A Teachable Moment. We’ve heard this notion quite a bit over the last week or so as the drama of the Canadian Prime Minister’s Brown-Face debacle unfolded. Even as the pro vs. anti Trudeau camps crystallized, and calls for forgiveness or condemnation invariably slid into political spin, the one steady refrain that could be heard above the din was the important, and all too familiar cry that this was, once again, a “teachable moment.” I hate mixing metaphors but, too often, we just end up standing on soap boxes, preaching to the choir. I can’t say this any more emphatically: Righteous indignation can feel great, but it rarely moves the needle. Teaching is an art and there is a science to it; so HOW we teach in these moments is just as important as WHAT we teach.
So that being said, what exactly should we take to be teachable here? I’m not entirely sure what the lesson is, and who’s supposed to be learning it.
Is it that a younger Trudeau’s unknowing exercise of White Privilege was at the heart of this moment? Not according to everyone. Is it that Trudeau is a racist and a hypocrite deserving of public censure and disgust? Not according to everyone. Is it that moments such as these are inherently racist and hurt us all? Well, again, not according to everyone. So where does this discordance come from? How can we claim with such certainty that this is a teachable moment, if we aren’t even sure we have any students in the classroom?
We live in an age where everyone’s opinion, no matter how flawed or biased, is given credibility because validation is a simple mouse click away. We should remember, it wasn’t always like this. There was a time when we looked to expertise because the internet wasn’t available to confirm all our biases. We trusted the news because we felt that broadcasters and journalists were generally honest brokers of information. We relied on teachers to guide us because we understood that personal experience, truth and fact were not inherently bound together. But today, our willingness to learn hard and sometimes uncomfortable facts consistently butts up against our desire to believe what is socially, culturally or just personally expedient for us in the moment. And herein lies the problem.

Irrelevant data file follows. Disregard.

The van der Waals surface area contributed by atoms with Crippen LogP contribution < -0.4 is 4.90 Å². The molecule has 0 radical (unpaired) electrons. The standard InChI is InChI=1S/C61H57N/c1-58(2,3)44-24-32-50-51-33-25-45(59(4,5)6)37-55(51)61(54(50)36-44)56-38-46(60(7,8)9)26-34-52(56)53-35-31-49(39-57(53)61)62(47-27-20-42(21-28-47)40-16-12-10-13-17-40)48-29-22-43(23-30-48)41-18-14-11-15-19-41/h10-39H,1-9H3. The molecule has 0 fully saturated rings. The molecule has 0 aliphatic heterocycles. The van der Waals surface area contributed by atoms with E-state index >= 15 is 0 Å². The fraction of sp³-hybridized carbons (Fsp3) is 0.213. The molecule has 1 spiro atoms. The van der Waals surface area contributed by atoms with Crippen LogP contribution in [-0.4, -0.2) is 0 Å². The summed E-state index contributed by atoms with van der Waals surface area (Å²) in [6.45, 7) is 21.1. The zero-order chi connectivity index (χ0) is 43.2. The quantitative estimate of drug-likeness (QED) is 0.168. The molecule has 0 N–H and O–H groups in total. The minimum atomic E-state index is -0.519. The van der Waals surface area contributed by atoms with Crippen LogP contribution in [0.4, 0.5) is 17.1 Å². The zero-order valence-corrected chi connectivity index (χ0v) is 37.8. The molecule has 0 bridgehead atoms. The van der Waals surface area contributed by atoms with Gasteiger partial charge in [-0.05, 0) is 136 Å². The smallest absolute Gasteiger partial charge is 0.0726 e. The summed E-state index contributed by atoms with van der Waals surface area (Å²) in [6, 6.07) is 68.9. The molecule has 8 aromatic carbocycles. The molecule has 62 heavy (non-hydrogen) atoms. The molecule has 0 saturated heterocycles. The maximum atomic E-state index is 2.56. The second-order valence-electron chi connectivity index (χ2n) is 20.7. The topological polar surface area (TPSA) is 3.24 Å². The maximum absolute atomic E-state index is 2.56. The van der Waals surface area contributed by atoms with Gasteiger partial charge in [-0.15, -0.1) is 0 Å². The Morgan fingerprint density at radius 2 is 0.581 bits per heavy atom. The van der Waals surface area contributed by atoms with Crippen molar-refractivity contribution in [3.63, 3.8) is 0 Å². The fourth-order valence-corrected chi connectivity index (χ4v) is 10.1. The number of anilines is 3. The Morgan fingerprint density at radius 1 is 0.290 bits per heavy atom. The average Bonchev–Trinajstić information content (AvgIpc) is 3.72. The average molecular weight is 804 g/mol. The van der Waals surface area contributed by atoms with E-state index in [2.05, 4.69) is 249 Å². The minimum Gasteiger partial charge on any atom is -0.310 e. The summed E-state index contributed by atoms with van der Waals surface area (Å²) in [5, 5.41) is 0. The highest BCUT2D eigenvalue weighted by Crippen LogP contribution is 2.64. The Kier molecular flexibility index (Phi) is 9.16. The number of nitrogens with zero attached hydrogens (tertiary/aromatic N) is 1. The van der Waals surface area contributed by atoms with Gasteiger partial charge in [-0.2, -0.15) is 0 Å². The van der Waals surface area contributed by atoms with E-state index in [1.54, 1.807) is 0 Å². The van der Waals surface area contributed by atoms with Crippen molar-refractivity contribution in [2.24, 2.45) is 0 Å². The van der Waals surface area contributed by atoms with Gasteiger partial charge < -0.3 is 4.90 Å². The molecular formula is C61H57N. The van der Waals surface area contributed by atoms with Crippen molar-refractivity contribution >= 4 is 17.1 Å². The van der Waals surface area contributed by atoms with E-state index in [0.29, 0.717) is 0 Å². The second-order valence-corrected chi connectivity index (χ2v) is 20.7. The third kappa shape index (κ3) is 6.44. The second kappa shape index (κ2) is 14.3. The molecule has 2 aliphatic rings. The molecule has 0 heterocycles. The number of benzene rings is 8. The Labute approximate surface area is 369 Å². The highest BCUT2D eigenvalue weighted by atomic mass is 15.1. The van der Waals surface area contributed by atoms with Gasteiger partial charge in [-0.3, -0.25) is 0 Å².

As a society, very few people actually understand what racism is, nor do we all have the same notions as to whether OR how it should be addressed. Even as reputable news outlets provided stinging commentary on the racist history of Black Face and minstrel shows (see CBC: “Why wearing blackface or brownface is considered ‘reprehensible’“), and public intellectuals tried to guide discussions towards more nuanced explorations of systemic racism (see Ritika Goel’s Twitter thread on Trudeau), others were, shall we say, less earnest and more politically pointed in their analyses (see The Toronto Sun: “FUREY: The whitewashing is Trudeau’s blackface“)
So, as we seek to teach in these moments, the first key is knowing your audience.
When a hurricane is barreling towards Florida, every Floridian’s home in the projected path is at risk. They all have a common threat, and so they all have an impetus to act. The challenge with things like racism is that one person’s teachable moment may just be seen as more politically correct nonsense to someone else. Facts are irrelevant. All that really matters is “personal truth.” If a person in a position of social power has no reason to see, recognize and acknowledge his own privilege, then why would he give any credence to someone lecturing about the historical and social nature of that “supposed” privilege? After all, the real power that underpins privilege is its invisibility.
If your intended audience is the choir, then by all means pull out the microphone, add your voice and join in for the chorus. They’re already there, they’re already with you, and you’re all singing from the same songbook. But we shouldn’t kid ourselves into thinking that we’re enticing anyone else to sing along.
This is the grand mistake that well-meaning organizational leaders make with Diversity Training. Too often, they bring in trainers who don’t know how to communicate this material in a way that has the uninitiated or uninterested able to engage and want to be part of the change. This is reflected in why so many Diversity, Equity and Inclusion initiatives fail. Part of our challenge in doing good, effective, penetrating and self-sustaining DEI work has to be about messaging, and how you can drive people’s desire to want to learn and want to engage this complex, challenging and even stressful material.
This was a teachable moment. It was an opportunity for all of us in the DEI space to really think about our approach. We cannot move this work by shaming people as we revel in our own “woke-ness.” Nor can we expect people in positions of power and privilege to miraculously just “get it” and want to join us in change. Real social change requires that we hit a tipping point where this message doesn’t just sit at the margins. It must resonate and drives from the centre as well.
That means we are at the heart of this and every teachable moment to come. We are the students, and we have to learn how to teach.